I agree the video on the 5Dmk2 looks great, but I can't imagine trying to make movies on it, mostly due to the one frame rate and no way to improve on-board audio, although you could record audio separately and sync it in post. I haven't ever played with the camera, though, so maybe spending some time with it would change my mind. I think it'd work for someone like Reichstag, but if you get more into film making I think it would make the whole process more cumbersome.

Edit: I'll look into that red rock and other 35mm adapters, but just from looking at the redrock page my first thought is "holy poo poo I bet that's expensive as all hell".

And it is, nearly 7 grand for a complete setup. But god drat does it take some awesome footage.

http://www.redrockmicro.com/lensadapter/

Slim Pickens fucked around with this message at Jun 23, 2009 around 05:45

365 Nog Hogger
Jan 19, 2008

by Shine


Yeah, the Red produces some amazing goddamn stuff.

Question: My friends and I are thinking of shooting a short film this summer (if we ever finish writing it), is it feasible to do it on next to no budget with only the following equipment available?
-Sony VX2100
-2 wireless mics and one auxiliary (could handmake a boom for it I'm sure)
-Laptop (not to imply processing power is an issue) with Vegas 7

365 Nog Hogger fucked around with this message at Jun 23, 2009 around 08:40

Slim Pickens
Jan 12, 2007



Grimey Drawer

Sure it is. I'm not too familiar with sony camcorders, but if the mics can hook up to it, you've got a better audio setup going then a lot of people. Just storyboard it out and plan your shots accordingly. Vegas 7 is pretty good for how cheap it is. If the laptop sucks you might have issues rendering the video, but I don't think I've had any issues with vegas on a $900 acer laptop.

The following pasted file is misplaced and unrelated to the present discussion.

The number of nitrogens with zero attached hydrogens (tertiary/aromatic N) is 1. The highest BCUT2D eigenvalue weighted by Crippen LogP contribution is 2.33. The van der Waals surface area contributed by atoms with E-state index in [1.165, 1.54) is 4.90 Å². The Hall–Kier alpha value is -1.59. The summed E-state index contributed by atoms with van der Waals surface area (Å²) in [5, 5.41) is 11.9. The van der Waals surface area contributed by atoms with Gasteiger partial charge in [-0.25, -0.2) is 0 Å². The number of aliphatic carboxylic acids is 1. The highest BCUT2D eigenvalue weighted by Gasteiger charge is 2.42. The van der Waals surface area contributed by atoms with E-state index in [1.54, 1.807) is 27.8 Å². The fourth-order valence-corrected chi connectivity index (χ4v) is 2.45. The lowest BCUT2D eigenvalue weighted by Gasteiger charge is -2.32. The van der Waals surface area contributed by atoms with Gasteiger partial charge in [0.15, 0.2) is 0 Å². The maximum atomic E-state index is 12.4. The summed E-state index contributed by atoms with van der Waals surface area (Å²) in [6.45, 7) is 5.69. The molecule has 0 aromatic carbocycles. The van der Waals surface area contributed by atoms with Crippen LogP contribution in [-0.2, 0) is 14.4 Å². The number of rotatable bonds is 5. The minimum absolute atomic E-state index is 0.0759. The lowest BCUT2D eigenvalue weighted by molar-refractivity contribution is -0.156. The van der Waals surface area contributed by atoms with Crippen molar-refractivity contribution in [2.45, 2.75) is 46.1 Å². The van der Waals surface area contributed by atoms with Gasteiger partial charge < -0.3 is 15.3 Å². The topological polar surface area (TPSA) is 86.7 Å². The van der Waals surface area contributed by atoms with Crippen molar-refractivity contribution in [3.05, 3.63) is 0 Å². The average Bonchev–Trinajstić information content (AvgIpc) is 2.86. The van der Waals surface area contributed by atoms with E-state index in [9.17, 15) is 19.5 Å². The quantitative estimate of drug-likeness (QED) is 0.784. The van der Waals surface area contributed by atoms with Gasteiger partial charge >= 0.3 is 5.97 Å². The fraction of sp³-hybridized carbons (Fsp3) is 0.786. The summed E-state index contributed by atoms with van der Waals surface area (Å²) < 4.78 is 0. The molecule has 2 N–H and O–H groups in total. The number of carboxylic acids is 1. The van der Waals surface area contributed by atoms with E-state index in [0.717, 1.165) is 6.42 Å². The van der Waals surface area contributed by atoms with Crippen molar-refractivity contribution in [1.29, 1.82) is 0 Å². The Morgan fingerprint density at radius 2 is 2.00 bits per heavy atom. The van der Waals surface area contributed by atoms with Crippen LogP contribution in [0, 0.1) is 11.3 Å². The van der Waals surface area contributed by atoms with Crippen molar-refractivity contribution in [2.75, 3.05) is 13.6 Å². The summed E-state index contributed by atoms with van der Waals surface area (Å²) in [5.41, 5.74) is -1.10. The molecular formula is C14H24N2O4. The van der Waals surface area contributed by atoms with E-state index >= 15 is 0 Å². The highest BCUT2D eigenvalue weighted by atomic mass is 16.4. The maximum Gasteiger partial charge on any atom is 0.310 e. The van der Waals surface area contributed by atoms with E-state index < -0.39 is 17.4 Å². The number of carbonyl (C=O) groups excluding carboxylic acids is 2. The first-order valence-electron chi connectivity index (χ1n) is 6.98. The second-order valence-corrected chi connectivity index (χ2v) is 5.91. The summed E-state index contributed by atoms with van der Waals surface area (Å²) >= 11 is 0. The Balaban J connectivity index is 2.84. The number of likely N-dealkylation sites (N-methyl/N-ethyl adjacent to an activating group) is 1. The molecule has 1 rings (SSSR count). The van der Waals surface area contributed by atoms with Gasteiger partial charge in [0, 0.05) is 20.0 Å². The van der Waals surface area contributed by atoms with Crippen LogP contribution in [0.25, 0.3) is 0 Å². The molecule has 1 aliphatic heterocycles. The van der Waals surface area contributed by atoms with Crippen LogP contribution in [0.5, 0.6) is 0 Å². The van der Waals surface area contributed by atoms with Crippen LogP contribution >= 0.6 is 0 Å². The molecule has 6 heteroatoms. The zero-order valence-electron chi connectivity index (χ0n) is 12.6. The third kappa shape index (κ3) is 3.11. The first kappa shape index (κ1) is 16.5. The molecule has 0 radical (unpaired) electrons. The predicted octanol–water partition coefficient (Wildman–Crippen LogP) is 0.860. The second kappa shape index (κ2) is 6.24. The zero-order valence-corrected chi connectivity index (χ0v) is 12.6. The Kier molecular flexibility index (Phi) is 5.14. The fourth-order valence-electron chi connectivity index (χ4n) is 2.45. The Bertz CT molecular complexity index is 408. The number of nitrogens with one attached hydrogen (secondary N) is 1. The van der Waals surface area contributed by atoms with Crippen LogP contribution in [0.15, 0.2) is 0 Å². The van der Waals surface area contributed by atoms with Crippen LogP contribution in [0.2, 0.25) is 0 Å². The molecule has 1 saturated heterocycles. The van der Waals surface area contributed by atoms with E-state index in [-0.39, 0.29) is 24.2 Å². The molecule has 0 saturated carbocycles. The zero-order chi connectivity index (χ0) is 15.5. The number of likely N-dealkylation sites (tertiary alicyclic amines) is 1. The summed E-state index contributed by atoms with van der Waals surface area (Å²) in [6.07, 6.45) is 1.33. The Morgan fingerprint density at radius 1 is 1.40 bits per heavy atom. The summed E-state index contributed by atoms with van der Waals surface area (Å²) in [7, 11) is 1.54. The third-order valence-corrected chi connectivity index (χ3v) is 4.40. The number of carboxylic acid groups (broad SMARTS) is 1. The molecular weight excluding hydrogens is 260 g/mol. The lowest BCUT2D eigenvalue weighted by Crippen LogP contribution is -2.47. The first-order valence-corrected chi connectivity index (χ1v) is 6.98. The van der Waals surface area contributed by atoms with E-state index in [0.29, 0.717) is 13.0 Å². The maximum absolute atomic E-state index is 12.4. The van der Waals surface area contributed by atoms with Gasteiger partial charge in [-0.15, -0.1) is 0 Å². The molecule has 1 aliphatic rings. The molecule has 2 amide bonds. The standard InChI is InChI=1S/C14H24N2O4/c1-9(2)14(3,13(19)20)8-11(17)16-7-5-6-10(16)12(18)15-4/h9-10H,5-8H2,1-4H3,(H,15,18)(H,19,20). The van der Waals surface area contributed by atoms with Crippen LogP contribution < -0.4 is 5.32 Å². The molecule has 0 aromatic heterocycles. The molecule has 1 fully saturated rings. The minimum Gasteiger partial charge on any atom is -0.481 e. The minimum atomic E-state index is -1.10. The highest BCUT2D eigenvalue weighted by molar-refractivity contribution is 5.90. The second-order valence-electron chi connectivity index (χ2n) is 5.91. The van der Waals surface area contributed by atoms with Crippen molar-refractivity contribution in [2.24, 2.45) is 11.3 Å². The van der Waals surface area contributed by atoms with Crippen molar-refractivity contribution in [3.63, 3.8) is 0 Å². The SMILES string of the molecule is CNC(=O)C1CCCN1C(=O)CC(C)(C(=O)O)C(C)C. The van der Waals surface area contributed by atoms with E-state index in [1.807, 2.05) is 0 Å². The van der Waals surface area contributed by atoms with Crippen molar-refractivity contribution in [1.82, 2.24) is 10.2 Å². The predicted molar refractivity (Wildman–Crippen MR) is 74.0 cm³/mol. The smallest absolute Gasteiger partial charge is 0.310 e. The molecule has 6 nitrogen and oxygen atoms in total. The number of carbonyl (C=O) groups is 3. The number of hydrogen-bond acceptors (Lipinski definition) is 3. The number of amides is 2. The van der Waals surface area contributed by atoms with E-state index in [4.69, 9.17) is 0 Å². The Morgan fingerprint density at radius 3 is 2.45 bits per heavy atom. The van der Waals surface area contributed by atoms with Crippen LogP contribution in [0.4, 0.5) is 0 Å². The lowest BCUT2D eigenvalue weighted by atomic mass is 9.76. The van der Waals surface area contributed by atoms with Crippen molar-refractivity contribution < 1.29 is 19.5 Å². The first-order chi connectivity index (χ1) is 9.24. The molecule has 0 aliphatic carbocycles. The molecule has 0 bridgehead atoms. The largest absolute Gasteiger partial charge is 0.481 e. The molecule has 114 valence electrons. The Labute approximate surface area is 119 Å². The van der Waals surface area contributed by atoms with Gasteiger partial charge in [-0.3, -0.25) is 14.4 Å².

pr0digal
Sep 12, 2008

Alan Rickman Overdrive

Reichstag posted:

Yeah, the Red produces some amazing goddamn stuff.

Question: My friends and I are thinking of shooting a short film this summer (if we ever finish writing it), is it feasible to do it on next to no budget with only the following equipment available?
-Sony VX2100
-2 wireless mics and one auxiliary (could handmake a boom for it I'm sure)
-Laptop (not to imply processing power is an issue) with Vegas 7

Yeah, it is. The only thing you might need is an XLR Adapter (I am not sure of the technical term) to screw on to the bottom of the VX and allow you to use XLR mics. Of course, that hinges on whether or not your mics are XLR based. Unless of course, your mics are mini-plug based.

I'm not sure of the exact model you'll need as I haven't used a VX2000 since my freshman year.

Rogetz
Jan 11, 2003
Alcohol and Nicotine every morning

Thanks to my friend/producer who works at the local access TV station we now have access to a small but complete lighting kit (mini spotlight, two fills and a couple of large bounce boards) AND we may get to use this project to test out the new HD camera(s) that they have coming in next week. Things are falling amazingly in to place.

Aside from speeding up and slowing down footage, does anyone have any good examples of Directors/DPs playing around with framerates? I'm planning on shooting in 24p but I think the new cameras that the station is getting have the option of going higher or lower than that and I was thinking it might be fun to experiment during the car stunt.

Also, Cinematography.com has a list of 40 or so recommended books found here: http://astore.amazon.com/cinematographyco?node=1&page=3
Anyone read any of these that can comment? Might be good to have a reading list in the OP. I have two of them so far:
The Five C's of Cinematography by Joseph V. Mascelli - Extremely comprehensive look at the classic Hollywood style of cinematography and blocking. It's pretty dry and reads a bit like a technical manual because, in a way, it is one. Great especially for newbies.
Film Lighting by Kris Malkiewicz - An indispensable book with not only descriptions of each type of lighting set-up, how they work, and why, but it's also loaded with interviews from people working in the field.